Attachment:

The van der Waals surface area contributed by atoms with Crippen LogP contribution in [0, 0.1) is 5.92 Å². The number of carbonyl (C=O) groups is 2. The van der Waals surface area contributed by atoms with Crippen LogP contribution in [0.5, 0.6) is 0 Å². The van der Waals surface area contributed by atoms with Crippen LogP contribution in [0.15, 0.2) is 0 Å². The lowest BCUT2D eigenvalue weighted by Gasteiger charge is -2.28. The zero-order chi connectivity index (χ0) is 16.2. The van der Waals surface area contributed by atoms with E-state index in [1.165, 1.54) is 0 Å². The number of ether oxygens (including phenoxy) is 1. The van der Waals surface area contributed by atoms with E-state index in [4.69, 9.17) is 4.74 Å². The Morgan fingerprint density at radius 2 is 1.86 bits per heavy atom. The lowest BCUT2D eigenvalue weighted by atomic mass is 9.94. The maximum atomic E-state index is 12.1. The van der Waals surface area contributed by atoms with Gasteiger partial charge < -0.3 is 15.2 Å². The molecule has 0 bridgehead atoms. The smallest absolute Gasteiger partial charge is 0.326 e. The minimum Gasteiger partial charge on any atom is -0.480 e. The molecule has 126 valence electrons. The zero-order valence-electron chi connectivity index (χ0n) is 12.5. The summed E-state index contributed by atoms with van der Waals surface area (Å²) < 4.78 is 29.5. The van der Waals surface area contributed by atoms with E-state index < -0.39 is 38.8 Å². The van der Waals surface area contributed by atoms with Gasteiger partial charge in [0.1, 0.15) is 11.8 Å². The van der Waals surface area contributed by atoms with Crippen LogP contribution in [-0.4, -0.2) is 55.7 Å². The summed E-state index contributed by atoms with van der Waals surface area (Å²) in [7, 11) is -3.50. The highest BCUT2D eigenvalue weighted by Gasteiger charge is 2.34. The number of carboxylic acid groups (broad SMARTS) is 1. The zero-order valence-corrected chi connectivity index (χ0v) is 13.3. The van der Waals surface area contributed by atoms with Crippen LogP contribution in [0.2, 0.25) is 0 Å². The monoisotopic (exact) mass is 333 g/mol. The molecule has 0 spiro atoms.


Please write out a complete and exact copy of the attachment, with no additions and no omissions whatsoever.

The van der Waals surface area contributed by atoms with Crippen LogP contribution in [0, 0.1) is 5.92 Å². The number of carbonyl (C=O) groups is 2. The van der Waals surface area contributed by atoms with Crippen LogP contribution in [0.5, 0.6) is 0 Å². The van der Waals surface area contributed by atoms with Crippen LogP contribution in [0.15, 0.2) is 0 Å². The lowest BCUT2D eigenvalue weighted by Gasteiger charge is -2.28. The zero-order chi connectivity index (χ0) is 16.2. The van der Waals surface area contributed by atoms with E-state index in [1.165, 1.54) is 0 Å². The number of ether oxygens (including phenoxy) is 1. The van der Waals surface area contributed by atoms with E-state index in [4.69, 9.17) is 4.74 Å². The Morgan fingerprint density at radius 2 is 1.86 bits per heavy atom. The lowest BCUT2D eigenvalue weighted by atomic mass is 9.94. The maximum atomic E-state index is 12.1. The van der Waals surface area contributed by atoms with Gasteiger partial charge < -0.3 is 15.2 Å². The molecule has 0 bridgehead atoms. The smallest absolute Gasteiger partial charge is 0.326 e. The minimum Gasteiger partial charge on any atom is -0.480 e. The molecule has 126 valence electrons. The zero-order valence-electron chi connectivity index (χ0n) is 12.5. The summed E-state index contributed by atoms with van der Waals surface area (Å²) < 4.78 is 29.5. The van der Waals surface area contributed by atoms with E-state index < -0.39 is 38.8 Å². The van der Waals surface area contributed by atoms with Gasteiger partial charge in [0.1, 0.15) is 11.8 Å². The van der Waals surface area contributed by atoms with Crippen LogP contribution in [-0.4, -0.2) is 55.7 Å². The summed E-state index contributed by atoms with van der Waals surface area (Å²) in [7, 11) is -3.50. The highest BCUT2D eigenvalue weighted by Gasteiger charge is 2.34. The number of carboxylic acid groups (broad SMARTS) is 1. The zero-order valence-corrected chi connectivity index (χ0v) is 13.3. The van der Waals surface area contributed by atoms with Crippen LogP contribution in [0.2, 0.25) is 0 Å². The monoisotopic (exact) mass is 333 g/mol. The molecule has 0 spiro atoms.